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Some Selected Reports from The Windsor and Eton Express

29th October 1842

Election of Town Councillors

On Tuesday next the annual election of councillors to supply the vacancies occasioned by those who go out by rotation will take place at the Town-hall. The out going members for the in-ward are Messrs. T.Adams, Phillips, and Layton; and for the out-ward Messrs. Blunt, Berridge, and Sharman. All the above gentlemen, with the exception of Mr.Sharman, have offered themselves as candidates for re-election, and as yet we have not heard of any other candidate coming forward, not even one to supply the place of Mr.Sharman, who, it is rumoured, declines standing again from the disgust he entertains at the conduct of some of his own party in the council on various matters, but more particularly for ejecting last year from their body a man of such standing in the town as Mr.Bedborough. The latter gentleman has put forward a spirited address to the burgesses, as will be seen in our advertising columns.

The Jubilee services connected with the Baptist Chapel, Victoria-street, commenced on Lord's Day, the 9th inst., when two sermons were preached by the Rev.W.Groser, of London, and on the following Tuesday afternoon, the Sunday Schools connected with this place of worship were examined in the scriptures, rewarded with testaments and hymn books, and regaled with coffee and plum cake, after which the teachers and friends took tea in the vestries. In the evening a public meeting was held in the chapel, when Dr.Prince, from Africa, and several of the neighbouring ministers took part in these interesting services; which terminated in a goodly sum being collected towards the Missionary Jubilee Fund.

Literary Institution

On Monday evening last Mr.Otway delivered his second lecture on "The Tragedies of Shakespere." The subject chosen by the lecturer was the beautiful tragedy of "Julius Caesar," and his illustrations and remarks on this celebrated production of our great poet gave great delight to a most respectable audience.

Alarm of Fire

On Monday morning about 11 o'clock, a fire was discovered to have broken out at the premises of Mrs.Tagg, of Gloucester-place, which occasioned considerable alarm in the immediate neighbourhood. It occurred in an outbuilding built for a stable, but which was used for placing firewood, shavings, &c., therein , and it was caused by one of Mrs.Tagg's children having imprudently made a small bonfire there, which speedily spread to the shavings and wood. The child was himself alarmed, but he ran indoors to his mother without communicating to her the mischief he had been the means of causing. However, the flames were soon at such a height as to be witnessed by the neighbours, who speedily rendered assistance, and the fire was subdued, but not before the building in which it broke out was completely gutted.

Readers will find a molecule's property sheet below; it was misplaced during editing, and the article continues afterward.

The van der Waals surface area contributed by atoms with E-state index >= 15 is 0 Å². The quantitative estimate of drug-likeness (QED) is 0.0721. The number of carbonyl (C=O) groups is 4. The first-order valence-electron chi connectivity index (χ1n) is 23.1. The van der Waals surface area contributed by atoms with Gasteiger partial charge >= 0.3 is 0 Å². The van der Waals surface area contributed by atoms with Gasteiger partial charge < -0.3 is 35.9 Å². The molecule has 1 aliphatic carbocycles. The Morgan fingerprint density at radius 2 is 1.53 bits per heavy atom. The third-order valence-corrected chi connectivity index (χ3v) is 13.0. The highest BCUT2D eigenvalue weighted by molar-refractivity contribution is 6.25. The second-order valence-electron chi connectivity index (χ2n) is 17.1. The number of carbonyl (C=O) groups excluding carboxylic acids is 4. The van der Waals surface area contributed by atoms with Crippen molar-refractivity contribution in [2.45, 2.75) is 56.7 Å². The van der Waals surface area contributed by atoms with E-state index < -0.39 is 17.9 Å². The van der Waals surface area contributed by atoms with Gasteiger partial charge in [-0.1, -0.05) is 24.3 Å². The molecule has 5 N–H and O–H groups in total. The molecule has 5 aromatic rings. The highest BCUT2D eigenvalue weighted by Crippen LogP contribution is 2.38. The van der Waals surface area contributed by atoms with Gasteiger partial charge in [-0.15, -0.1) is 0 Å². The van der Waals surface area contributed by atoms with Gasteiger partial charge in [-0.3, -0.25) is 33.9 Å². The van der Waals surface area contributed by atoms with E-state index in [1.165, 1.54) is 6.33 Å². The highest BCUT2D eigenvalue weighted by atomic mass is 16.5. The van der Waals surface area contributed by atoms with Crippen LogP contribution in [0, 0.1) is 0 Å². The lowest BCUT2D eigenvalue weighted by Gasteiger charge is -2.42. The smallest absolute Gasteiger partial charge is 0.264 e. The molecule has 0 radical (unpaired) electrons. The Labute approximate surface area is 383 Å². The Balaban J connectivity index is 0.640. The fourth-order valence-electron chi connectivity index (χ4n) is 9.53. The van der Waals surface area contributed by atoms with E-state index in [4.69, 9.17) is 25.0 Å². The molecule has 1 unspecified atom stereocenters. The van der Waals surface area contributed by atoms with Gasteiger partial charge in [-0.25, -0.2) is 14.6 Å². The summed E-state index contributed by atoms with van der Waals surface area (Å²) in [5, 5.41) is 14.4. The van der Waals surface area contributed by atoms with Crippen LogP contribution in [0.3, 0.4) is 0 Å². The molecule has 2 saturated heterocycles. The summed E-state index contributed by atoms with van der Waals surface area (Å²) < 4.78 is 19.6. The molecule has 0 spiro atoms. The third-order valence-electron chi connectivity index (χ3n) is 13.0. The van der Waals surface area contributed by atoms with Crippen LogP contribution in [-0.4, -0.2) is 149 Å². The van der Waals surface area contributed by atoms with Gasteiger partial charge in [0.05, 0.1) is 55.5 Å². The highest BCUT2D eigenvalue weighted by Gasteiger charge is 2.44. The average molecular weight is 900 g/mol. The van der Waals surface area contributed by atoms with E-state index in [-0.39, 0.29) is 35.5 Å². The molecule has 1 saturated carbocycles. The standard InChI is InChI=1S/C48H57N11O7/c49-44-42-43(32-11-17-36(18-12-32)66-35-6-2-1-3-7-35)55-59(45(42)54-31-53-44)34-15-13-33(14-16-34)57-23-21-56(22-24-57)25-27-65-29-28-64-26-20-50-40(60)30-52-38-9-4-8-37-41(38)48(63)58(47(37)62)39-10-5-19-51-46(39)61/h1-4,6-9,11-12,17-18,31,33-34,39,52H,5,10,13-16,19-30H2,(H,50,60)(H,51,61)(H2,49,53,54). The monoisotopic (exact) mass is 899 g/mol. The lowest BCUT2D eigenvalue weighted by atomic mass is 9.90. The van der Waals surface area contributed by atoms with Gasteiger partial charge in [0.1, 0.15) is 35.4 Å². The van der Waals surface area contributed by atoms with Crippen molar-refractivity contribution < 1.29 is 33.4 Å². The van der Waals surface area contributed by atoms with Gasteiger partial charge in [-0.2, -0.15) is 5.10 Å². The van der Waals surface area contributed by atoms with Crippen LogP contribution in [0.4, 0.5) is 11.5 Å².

Windsor Fair

We had a very full fair on Monday last, and among the numerous places of exhibition was "Wombwell's" extensive menagerie, which was placed into the Bachelor's Acre, and which was very well patronized, - more so we think than the generality of shows and gingerbread and other stalls. The weather was fine on Monday, which is a rare occurrence on our fair day; during the whole of the second day's fair, however, it rained incessantly , but the third it was fine again. The show of cattle and pigs in the Acre was tolerably good, but those sold realised very inferior prices. The quantity of onions was not large, but there were some very fine samples, and the prices varied from 4s 6d to 6s 6d per bushel, and nearly all were sold. As the numerous vans, &c., entered the town for the fair on Sunday night, there was one which attracted considerable notice, being drawn by a huge elephant, whose strength is stated to be equal to five or six horses, and whose walking pace is five or six miles an hour.

On Thursday, Mr.Wombwell, in the most liberal manner, admitted gratuitously to his exhibition the children of the different charity schools of Windsor and Clewer, amounting to no less than 1,040, viz., 400 from the National Schools, 360 from the British School, 70 from the Free School, 160 from the Clewer-green School, and 50 from the Dedworth School.

Mr.Wombwell had the honour on Thursday afternoon of exhibiting, by royal command, his five Lion Cubs, 10 weeks old, which were cubbed at Southampton, and his two young Tigers, but three weeks old, bred at Reigate, to her Majesty, Prince Albert, the Duke, Duchess, and Princesses of Cambridge, &c., &c., in the New Riding School, and the royal family and illustrious party were much pleased at seeing them. They were taken to the Riding School by Mr.Wombwell and two of his keepers. No less than 130 young Lions have been bred by Mr.Wombwell in the space of eighteen years.


There was an excellent private day's sport of coursing on Monday last on the estate of R.Palmer,Esq., one of our country members, at Sonning, when the following matches were run off :- Mr.Dyson's b b Kate, beat Mr.Minton's r b Lady, after an undecided course.

Mr.Minton's r b Deeress, beat Mr.T.Brown's r b Eton Girl.
Mr.Graves na. , f b Ghuznee, beat Mr.Dyson's r b Anne.
Mr.Coombe's f b Cora, beat Mr.Minton's r d Floss.